The ‘Nervous’ Pastor Swept Up in Trump’s Racketeering Case

Pastor Stephen Lee hasn’t had a very good week.

“I can tell you that he’s nervous,” Lee’s attorney, David Shestokas, told The Daily Beast in an exclusive interview.

“Anybody charged with a crime that serious—a five-year mandatory minimum, and a possible 20-year maximum—is not going to sleep easy at night, regardless of whatever comfort and counseling I’m able to offer,” Shestokas said, referring to the penalty for violating Georgia’s Racketeer Influenced Corrupt Organizations (RICO) Act. “But even under those circumstances, I certainly have no guarantees for him.”

On Monday, a Fulton County, Georgia grand jury indicted Lee, a police chaplain living in the Chicago area, alongside Donald Trump and 17 others for a laundry list of election-related crimes related to the 2020 election. Lee, 70, is facing additional counts on top of the RICO charge, including conspiracy to solicit false statements and writings, criminal attempt to influence witnesses, and influencing witnesses.

Lee is accused of trying to pressure a temporary election worker, Ruby Freeman, to confess to a slew of bogus assertions by Trump, Rudy Giuliani, and other MAGA-world luminaries, that Freeman and her daughter, who are Black, surreptitiously introduced suitcases stuffed with thousands of fake ballots into the counting process to help Joe Biden. Trump referenced Freeman over and over during his infamous Jan. 2, 2021 phone call with Georgia Secretary of State Brad Raffensperger, a fellow Republican, in which he exhorted Raffensperger to “find” enough local votes to undo Biden’s win. Freeman was “a professional vote scammer and hustler,” Trump lied, calling the 60-something Freeman a “known political operative.”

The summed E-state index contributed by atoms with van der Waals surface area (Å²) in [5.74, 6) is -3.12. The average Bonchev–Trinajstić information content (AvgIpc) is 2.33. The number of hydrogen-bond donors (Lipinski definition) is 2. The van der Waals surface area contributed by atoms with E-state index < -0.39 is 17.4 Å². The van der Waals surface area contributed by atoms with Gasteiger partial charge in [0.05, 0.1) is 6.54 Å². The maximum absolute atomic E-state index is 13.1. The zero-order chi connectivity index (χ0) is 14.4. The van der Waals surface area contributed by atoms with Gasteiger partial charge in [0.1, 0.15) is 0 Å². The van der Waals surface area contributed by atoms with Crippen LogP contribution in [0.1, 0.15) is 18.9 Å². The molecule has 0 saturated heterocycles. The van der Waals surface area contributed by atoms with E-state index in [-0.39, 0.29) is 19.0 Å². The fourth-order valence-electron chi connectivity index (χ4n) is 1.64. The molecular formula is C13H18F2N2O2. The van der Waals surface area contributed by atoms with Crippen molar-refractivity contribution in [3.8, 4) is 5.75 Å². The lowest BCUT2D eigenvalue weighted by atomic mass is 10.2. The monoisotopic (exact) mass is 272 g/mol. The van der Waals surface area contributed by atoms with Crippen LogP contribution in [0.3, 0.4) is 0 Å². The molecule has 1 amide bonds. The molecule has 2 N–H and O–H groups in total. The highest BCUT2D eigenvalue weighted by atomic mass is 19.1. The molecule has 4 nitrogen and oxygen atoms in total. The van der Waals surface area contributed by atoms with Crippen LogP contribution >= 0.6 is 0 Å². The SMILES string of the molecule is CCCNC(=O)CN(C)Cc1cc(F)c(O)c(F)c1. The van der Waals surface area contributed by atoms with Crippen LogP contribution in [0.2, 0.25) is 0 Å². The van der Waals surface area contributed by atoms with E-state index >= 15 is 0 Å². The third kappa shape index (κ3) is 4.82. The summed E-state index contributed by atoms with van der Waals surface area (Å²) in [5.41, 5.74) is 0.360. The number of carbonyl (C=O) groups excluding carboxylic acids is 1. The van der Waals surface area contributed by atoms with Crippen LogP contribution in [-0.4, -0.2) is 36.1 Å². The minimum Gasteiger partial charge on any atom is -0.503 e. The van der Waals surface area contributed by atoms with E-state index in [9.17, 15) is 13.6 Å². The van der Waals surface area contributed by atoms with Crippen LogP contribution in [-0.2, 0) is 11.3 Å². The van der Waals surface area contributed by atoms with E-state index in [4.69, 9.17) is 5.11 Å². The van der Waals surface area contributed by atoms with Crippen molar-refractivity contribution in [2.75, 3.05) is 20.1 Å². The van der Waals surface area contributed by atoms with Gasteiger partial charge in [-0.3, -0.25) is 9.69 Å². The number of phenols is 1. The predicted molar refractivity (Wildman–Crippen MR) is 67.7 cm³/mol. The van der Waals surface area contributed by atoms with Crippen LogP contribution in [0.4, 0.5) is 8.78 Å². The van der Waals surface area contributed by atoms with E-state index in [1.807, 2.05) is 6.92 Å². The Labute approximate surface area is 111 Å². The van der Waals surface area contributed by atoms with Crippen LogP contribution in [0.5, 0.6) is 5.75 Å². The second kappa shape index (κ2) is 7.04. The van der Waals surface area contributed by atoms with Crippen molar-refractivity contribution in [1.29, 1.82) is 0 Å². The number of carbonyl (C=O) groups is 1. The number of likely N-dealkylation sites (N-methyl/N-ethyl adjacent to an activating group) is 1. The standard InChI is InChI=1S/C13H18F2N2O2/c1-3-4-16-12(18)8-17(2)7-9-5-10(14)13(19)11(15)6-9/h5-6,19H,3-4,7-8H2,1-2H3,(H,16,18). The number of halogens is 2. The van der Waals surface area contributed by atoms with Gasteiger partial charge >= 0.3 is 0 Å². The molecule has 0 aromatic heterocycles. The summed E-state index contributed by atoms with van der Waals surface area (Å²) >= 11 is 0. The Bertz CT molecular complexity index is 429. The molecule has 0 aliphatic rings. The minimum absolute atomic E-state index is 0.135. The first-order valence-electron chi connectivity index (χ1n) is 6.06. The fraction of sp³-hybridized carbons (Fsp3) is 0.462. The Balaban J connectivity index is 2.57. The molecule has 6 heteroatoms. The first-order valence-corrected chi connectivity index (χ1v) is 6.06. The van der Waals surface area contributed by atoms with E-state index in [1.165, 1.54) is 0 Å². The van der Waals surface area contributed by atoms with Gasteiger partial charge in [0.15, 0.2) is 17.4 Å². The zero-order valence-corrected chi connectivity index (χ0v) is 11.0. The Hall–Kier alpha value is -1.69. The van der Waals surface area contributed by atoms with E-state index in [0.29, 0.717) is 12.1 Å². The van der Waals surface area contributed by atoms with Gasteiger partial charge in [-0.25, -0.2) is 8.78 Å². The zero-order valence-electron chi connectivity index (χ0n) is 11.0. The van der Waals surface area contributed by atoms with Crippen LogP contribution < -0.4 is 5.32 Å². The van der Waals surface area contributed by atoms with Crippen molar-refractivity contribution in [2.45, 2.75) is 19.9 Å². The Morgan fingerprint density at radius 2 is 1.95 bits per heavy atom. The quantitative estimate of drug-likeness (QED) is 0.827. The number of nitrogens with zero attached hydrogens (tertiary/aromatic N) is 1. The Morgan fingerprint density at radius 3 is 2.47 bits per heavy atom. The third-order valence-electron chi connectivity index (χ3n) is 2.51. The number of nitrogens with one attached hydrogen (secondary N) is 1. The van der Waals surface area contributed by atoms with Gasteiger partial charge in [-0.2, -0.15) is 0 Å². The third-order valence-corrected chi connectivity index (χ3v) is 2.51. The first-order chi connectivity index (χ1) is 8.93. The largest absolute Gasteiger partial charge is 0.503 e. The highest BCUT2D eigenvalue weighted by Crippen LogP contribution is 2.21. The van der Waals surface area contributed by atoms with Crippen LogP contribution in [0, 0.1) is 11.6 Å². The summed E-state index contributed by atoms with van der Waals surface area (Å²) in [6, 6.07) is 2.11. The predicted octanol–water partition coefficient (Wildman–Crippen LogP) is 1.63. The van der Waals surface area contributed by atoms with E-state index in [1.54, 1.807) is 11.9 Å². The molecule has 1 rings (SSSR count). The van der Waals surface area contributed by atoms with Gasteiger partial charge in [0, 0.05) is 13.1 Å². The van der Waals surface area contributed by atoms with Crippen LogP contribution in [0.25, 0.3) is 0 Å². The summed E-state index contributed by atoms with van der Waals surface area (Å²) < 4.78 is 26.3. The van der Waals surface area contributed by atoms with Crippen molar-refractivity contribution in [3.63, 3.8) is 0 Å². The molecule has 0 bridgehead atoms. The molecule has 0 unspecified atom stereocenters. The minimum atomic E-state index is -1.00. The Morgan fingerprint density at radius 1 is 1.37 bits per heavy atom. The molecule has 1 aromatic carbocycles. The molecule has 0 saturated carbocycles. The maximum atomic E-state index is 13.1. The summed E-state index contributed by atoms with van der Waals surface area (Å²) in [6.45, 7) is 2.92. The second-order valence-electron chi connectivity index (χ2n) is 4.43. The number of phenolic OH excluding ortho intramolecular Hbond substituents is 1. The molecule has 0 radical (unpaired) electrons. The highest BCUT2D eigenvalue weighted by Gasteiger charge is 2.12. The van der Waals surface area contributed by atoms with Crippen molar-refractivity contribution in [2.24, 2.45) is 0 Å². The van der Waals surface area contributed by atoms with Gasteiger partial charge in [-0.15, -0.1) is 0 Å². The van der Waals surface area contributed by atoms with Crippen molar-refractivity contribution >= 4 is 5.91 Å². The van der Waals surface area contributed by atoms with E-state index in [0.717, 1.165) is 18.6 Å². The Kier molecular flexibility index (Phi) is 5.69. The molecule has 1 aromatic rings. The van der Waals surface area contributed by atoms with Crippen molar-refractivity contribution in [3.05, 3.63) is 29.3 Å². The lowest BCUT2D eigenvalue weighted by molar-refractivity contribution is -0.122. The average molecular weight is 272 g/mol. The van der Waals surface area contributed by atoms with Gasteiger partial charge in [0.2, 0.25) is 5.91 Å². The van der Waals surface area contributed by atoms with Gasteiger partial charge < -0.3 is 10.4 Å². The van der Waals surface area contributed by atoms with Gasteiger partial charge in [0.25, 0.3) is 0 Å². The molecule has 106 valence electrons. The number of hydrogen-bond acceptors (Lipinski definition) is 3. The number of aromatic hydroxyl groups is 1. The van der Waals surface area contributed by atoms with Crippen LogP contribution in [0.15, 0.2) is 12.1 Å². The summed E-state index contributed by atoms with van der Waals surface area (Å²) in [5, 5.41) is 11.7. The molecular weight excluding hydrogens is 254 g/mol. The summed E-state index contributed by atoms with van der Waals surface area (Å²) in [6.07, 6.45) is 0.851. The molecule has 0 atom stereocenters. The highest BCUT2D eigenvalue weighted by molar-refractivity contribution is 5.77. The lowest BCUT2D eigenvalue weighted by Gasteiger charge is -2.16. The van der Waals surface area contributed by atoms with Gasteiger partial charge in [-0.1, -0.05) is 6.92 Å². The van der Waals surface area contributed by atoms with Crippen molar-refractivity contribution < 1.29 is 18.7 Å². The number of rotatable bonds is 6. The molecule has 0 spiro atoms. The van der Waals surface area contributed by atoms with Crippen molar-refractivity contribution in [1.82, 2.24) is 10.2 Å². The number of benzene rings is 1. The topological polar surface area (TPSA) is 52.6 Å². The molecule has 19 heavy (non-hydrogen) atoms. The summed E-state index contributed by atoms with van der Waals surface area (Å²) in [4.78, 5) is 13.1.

Ruby Freeman (in red) looks on as her daughter Wandrea Moss, testifies before the congressional Jan. 6 Committee.

Michael Reynolds/Pool via Reuters

Amidst this backdrop of mis-and disinformation, Freeman and her daughter were subjected to a brutal harassment campaign by irate Trump supporters, and a terrified Freeman was soon run out of her house. (State and federal investigators ultimately deemed the allegations against Freeman “false and unsubstantiated,” finding that the notorious “suitcases” were, in fact, ordinary ballot containers.)

Despite Lee having been the subject of intense media focus related to Trump’s coup attempt, and knowing that Georgia authorities had him under a microscope, his indictment still took them both by complete surprise, Shestokas said.

“Neither the reverend nor I were ever contacted by anyone from Fulton County,” he claimed. “We were quite surprised by the reverend’s indictment since Fulton County had not even been able to make a case in an Illinois court that Rev. Lee was a material witness. With that in mind, we were quite astounded to learn of his indictment as a defendant.”

‘Unusual Background’